The quest goes on. We've gone past the printing press and photography to such contemporary communicative aids as the billboard, the bumper sticker and the T-shirt logo. In each case, the manner and means of recording deeply affect the matter recorded. As photography altered the aims of painting, so the movies have changed the nature of drama and television has modified the film perspective. Sound recordings have completely revised the patterns and expectations of our listening, and consequently, our composing as well.Inevitably, future technological novelties will have equally powerful and perhaps even more sweeping effects on the arts of the future.

There's been much talk of late of a coming videodisc "revolution." Should it actually materialize in the next decade or so, artists will surely be among the first to explore its potential. Consider, for example, what new sort of opera, drama or ballet might result if such works were created specifically for videodiscs, combining the reach of television and the permanence of recordings, with almost unlimited format possibilities. Or take holography. Artists - painters, sculptors and filmmakers mostly, so far - have already been tinkering with this new "lenseless photography," which captures images in three-dimensional depth of such starting realism that these "pictures" can almost be mistaken for material objects. If what has been produced thus far along these lines seems primitive, it is easy enough to extrapolate to a virtually unlimited spectrum of possibilities.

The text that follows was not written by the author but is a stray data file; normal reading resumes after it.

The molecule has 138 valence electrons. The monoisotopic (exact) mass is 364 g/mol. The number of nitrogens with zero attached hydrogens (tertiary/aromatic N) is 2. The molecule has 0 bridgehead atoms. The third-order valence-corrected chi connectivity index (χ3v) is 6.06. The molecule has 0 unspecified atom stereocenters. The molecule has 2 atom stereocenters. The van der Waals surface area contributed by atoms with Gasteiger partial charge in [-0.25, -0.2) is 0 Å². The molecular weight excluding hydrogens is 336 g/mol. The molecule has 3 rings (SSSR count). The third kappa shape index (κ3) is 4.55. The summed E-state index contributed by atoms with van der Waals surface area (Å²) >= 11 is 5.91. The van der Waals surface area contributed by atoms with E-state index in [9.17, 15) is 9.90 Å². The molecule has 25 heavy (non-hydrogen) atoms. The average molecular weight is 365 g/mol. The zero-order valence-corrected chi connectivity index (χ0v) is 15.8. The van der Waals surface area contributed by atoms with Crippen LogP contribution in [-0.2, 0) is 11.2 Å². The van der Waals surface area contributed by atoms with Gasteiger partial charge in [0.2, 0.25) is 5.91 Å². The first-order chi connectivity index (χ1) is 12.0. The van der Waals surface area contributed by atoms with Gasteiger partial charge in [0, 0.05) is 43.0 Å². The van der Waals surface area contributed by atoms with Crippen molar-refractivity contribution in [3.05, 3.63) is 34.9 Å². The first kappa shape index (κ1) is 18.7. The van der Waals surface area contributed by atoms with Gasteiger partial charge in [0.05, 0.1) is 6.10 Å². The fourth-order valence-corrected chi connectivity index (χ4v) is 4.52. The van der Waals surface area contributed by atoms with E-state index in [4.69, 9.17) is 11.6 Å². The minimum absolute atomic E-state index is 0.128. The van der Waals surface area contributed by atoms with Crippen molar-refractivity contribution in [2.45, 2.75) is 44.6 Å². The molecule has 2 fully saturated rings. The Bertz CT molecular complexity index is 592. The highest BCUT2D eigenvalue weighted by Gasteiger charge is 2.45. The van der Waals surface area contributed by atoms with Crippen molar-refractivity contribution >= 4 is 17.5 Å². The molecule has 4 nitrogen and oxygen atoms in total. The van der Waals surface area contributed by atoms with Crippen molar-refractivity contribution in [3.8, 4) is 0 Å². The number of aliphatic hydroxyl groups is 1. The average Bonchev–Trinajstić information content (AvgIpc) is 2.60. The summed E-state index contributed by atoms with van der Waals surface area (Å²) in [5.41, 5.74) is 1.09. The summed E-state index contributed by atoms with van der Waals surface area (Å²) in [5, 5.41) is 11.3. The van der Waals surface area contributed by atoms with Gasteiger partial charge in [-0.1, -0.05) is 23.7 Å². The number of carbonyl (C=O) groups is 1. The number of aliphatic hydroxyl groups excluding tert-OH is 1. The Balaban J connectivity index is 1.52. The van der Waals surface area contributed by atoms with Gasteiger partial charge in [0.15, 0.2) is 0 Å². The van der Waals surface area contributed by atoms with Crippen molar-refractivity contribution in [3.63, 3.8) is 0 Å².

The column you are now reading is not being composed as a typewriter, in common with many other pieces of journalism these days, it is being "key-boarded" into a video display terminal (like a miniature TV set) as a prelude to computerized typesetting. The point is that "writing" so produced is inevitably affected by the intervening technology. Seated at my video console, I can call up, remodel, transpose and otherwise manipulate my prose with an ease and celerity that would be out of the question with the speediest typewriter - I can, in other words, experiment with a vast range of options more or less instantaneously.